How do you tell the difference between an introverted and an extroverted statistician? The introverted statistician looks at her shoes while talking to you—the extrovert looks at your shoes.
You may have heard a version of this joke for several different fields. There are certainly a range of versions of jokes like these just for Statisticians alone. I’m very fond of this joke format even though it really doesn’t represent most statisticians or statistics students I know. In fact, statisticians are a very social and creative bunch!
Don’t believe me? I submit the following as evidence: a group of students, staff and faculty coming together to mix and mingle AND create aRt—art with the statistical programming software R—on a Friday morning (or evening, attendees joined from all around the world!).
As a department, we’ve been looking for new ways to stay connected and build community while our 4,000 students, 15 staff and 80 faculty learn, work, and teach online. After great engagement over the summer with a pilot program called the Independent Summer Statistics Community (ISSC), we knew that online events could meet social and professional development goals for our students. This event was a great continuation of this and became a way for students to find a way back to us and stay connected.
Several members of the department introduced themselves so that students would have a face and voice to go with the emails they get. With what is already a really big department, fears of a faceless department can be compounded online. This was a wonderful opportunity for students, staff and faculty to create personal connections, learn more about some of U of T’s general resources, all while making some fun aRt.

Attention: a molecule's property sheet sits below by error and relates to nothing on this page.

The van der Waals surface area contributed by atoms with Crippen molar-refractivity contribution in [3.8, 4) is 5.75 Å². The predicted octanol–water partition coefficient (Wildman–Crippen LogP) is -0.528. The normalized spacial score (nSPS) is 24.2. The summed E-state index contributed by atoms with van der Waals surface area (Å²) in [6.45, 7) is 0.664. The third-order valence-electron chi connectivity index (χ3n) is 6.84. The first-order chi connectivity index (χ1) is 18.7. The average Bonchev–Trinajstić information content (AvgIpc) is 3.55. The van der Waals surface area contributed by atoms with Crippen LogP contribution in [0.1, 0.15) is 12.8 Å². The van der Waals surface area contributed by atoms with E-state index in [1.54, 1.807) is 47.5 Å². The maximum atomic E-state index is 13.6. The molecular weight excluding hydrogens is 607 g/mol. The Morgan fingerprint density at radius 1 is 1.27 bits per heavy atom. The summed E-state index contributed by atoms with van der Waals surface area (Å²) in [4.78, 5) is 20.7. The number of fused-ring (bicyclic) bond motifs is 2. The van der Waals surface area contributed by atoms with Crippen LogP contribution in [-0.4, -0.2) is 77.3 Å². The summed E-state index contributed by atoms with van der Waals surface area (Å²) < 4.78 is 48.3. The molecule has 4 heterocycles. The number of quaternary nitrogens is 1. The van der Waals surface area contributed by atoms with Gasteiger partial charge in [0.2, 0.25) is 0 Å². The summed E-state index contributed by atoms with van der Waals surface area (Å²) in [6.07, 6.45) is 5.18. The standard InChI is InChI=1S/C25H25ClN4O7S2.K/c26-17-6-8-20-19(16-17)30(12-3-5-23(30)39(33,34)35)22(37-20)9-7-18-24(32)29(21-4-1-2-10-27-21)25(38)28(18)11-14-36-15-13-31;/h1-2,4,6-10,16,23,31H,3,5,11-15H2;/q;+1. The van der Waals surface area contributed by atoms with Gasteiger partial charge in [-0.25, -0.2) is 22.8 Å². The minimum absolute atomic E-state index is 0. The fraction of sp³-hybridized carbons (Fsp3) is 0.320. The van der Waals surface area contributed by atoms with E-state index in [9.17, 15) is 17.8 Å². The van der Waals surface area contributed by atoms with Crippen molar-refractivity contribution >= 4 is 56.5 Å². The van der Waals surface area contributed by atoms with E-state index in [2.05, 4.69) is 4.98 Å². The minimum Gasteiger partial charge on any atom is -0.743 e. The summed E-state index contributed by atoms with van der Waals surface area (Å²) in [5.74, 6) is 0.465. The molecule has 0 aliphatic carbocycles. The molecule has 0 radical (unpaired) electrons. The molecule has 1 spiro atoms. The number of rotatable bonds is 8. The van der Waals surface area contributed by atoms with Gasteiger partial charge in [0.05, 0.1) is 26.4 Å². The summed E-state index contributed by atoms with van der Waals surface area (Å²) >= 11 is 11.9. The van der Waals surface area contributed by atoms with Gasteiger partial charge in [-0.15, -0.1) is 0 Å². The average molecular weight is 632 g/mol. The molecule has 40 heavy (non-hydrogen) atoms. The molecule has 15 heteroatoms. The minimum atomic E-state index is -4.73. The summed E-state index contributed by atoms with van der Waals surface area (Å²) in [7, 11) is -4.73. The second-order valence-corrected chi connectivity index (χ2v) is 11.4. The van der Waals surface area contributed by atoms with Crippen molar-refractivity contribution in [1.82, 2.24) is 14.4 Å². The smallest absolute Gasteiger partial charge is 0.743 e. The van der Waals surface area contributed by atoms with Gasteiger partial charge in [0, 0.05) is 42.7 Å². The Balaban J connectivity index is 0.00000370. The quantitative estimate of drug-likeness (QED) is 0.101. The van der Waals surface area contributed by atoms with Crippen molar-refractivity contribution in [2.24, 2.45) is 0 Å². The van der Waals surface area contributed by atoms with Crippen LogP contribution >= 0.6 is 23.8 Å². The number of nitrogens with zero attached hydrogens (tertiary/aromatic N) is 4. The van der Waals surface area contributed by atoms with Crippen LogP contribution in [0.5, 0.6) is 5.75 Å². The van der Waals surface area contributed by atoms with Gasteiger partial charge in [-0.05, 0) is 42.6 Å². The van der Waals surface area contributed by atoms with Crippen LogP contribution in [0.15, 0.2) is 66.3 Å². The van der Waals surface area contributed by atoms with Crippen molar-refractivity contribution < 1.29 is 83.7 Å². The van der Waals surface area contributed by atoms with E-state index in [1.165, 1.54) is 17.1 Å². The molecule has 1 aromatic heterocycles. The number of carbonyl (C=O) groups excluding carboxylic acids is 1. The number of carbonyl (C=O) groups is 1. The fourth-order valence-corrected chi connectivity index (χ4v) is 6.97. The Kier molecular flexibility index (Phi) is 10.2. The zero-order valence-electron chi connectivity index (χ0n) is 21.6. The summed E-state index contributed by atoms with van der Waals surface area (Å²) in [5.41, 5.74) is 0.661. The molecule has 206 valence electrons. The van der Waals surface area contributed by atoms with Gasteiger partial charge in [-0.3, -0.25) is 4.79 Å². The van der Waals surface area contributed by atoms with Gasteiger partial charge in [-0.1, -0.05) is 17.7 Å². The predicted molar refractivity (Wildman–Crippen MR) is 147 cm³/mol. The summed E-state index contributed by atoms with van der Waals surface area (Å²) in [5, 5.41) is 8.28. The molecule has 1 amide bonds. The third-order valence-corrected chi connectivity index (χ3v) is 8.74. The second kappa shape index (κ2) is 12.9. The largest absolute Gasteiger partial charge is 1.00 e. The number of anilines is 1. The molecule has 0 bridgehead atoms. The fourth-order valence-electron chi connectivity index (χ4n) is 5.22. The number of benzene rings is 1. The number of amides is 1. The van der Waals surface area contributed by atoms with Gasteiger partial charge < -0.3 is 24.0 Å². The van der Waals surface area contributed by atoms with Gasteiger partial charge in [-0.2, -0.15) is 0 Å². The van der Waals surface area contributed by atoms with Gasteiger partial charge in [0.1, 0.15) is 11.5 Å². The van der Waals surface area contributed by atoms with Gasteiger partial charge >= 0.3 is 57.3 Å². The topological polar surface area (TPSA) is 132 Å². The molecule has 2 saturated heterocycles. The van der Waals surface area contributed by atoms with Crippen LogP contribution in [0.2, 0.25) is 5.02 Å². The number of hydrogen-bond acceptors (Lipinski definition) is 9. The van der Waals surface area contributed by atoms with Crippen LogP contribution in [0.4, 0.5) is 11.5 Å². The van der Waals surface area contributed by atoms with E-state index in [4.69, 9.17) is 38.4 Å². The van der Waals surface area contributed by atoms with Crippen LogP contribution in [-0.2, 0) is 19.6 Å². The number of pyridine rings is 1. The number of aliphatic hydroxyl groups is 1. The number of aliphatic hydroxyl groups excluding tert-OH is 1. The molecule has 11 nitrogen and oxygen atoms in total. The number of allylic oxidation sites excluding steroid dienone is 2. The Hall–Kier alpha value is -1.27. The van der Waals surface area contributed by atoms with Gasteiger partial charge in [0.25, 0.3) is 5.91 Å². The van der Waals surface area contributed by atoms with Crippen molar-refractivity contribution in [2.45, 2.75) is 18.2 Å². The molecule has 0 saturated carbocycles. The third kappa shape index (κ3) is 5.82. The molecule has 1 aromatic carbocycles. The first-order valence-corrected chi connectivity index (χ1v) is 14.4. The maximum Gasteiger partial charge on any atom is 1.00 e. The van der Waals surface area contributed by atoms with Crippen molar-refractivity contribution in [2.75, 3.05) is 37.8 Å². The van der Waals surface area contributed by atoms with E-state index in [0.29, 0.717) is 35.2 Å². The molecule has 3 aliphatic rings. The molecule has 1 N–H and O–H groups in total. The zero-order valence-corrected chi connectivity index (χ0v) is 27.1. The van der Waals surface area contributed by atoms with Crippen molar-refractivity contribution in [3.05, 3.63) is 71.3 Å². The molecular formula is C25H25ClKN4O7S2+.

We were also very happy to have Tanya Hyland from Student Success join us to talk about Recognized Study Groups and Meet to Complete, great ways for students to make studying more social while online. Chad Jankowski from Arts & Science Mental Health team also joined us to welcome students back and encourage them to connect with him to help them navigate the systems U of T offers to support students. (Check out the Faculty of Arts & Science Mental Health team on Instagram!).
After introductions and further breakout room social chats came the aRt class. Arvind Shrivats and Blair Bilodeau, two PhD students in the department led a wonderful tour of many styles of generative art that are possible to generate in R. Generative art is any process of creating ‘art’ with autonomous systems, and often makes use of randomness and complexity.
While we may be used to using R as a statistical software used for statistical analysis and visualization, students were introduced to the fun and frivolous artistic side of generative art, unleashing them into new realms of creativity and fulfilling experiences.
This was also one of the first larger scale trials of the new University of Toronto Jupyter Hub, a new solution for cloud computing and for instructors to share code for coursework with students, regardless of their computational access.
We were delighted by the turnout, the good vibes and the gorgeous art that was made. And you know, when we’re online, you can’t stare at anyone’s shoes, so you might as well just have a great time! Coming together to make aRt while staying apart was a powerful way of fortifying our sense of community, making the large labyrinth that university can certainly appear to be at times, feel more like a warm neighborhood street welcoming you home.